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Democracy in America (Everyman's Library) Hardcover – May 10, 1994
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“No better study of a nation’s institutions and culture than Tocqueville’s Democracy in America has ever been written by a foreign observer.” –The New York Times
“The Bradley edition of Tocqueville’s classic is the best now available in English.” –Charles A. Beard
“Professor Bradley’s edition should remain the standard one for our time.” –F. O. Matthiessen
With an Introduction by Alan Ryan
Text: English (translation)
Original Language: French
Top customer reviews
Alexis de Tocqueville provides unique and informative prospectives from his travels through America within two generations of it's founding. Obviously a well-read, intelligent, and informed, he contrasts the adoption of the principles of individual liberty in America with the much different conditions in Europe. While his emphasis is on 'democracy', it is actually a study on how the strengths of democracy that secure individual Liberty were applied while avoiding the pitfalls experienced by every other attempt to apply democracy that end in tyranny of the majority.
Highly recommended for anyone interested in the America that created the most amazing example of self-rule: the Constitutional Republic that has produced the most productive, inclusive, innovative, charitable and powerful society in human history.
As America confronts assaults on our Constitutional Republic from within and without, it is inspiring to be reminded how exceptional is the American Experiment; and how essential it is that informed Sovereign Citizens restore the Constitutional governance that is American Exceptionalism.
I can't possibly begin to touch on every issue Tocqueville discusses in this book, but I'll try to mention a few. For Tocqueville, America offered a unique opportunity for democracy to grow and flourish. He discusses the advantages of geographic location, the Puritan settlers in New England, the townships that developed, the formation of the states and the eventual Union formally established by the U.S. Constitution written in 1787. In addition to the external factors that evinced a democratic society, he gave careful attention to the interests, beliefs, habits and mores that united Americans North and South, East and West (though there were some obvious economic and social differences between these geographic segments).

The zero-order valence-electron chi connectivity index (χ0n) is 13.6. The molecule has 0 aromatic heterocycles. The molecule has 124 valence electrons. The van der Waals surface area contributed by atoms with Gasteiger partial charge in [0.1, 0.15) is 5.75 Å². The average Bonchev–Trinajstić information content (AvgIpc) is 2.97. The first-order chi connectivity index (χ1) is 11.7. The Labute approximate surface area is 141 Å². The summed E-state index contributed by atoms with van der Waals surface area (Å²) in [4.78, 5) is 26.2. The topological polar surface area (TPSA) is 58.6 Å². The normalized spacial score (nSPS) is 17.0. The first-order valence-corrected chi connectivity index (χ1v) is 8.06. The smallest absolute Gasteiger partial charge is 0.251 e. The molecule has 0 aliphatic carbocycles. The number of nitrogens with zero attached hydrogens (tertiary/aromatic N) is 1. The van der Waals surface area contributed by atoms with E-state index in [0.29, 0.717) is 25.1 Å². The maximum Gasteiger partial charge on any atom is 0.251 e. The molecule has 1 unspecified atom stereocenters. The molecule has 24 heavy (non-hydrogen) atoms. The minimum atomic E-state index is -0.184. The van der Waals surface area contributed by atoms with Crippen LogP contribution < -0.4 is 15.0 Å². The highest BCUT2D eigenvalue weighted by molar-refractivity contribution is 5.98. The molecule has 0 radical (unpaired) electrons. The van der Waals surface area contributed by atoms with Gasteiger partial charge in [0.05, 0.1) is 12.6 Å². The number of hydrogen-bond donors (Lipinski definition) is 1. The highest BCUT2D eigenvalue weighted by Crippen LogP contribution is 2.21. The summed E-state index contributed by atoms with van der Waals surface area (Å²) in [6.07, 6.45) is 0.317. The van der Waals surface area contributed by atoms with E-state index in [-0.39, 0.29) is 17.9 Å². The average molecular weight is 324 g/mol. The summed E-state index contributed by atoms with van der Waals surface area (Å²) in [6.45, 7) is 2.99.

America did not possess a ruling class, and Tocqueville discusses what he called the equality of conditions that he saw in this county. Americans believed they were equal to each other, especially in regards to their ability to obtain wealth and prosperity. The people also viewed themselves as sovereign; they had representative leaders, but ultimately those leaders were and remain accountable to the people. Tocqueville is not hesitant to point out some bad sides to democracy, or at least potentially bad tendencies that could develop. Such topics as the tyranny of the majority, individual impotence in the face of democracy's dependence on the force of the public as a single body, lack of greater intellectual pursuits and accomplishments (though he admits this is a result of our busy lives and our desire to find quick answers and solutions). He seems to be most disappointed with the mediocrity that he sees as resulting when all things seem equal. The dangers of tyranny and despotism also linger.
Tocqueville saw signs of potential future conflict, especially considering the presence of slavery. He envisioned a war between the races as very possible. He also discussed the effects of white settlement and their interaction with the Native Americans as well. His judgement seemed to be that the Native Americans were doomed once the white settlers arrived and started moving west. In addition to conflicts among people, he saw the growing concentration of power as almost inevitable. Our history has especially proven the growth of our national government. And there are so many other observations Tocqueville discusses on the future of democracy not only in this country, but for any democratic society. He had his fears and hopes.
There are so many things I'm leaving out, but I was truly impressed with this man's astute observations on our form of government and our society in general and what some of the positive and negative sides to democracy were (and are). There are topics touched on that will cause you to immediately grasp how applicable they are to life today. A must read.
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survives this archaic "translation" into late 19 th century textbook obtuseness.Read more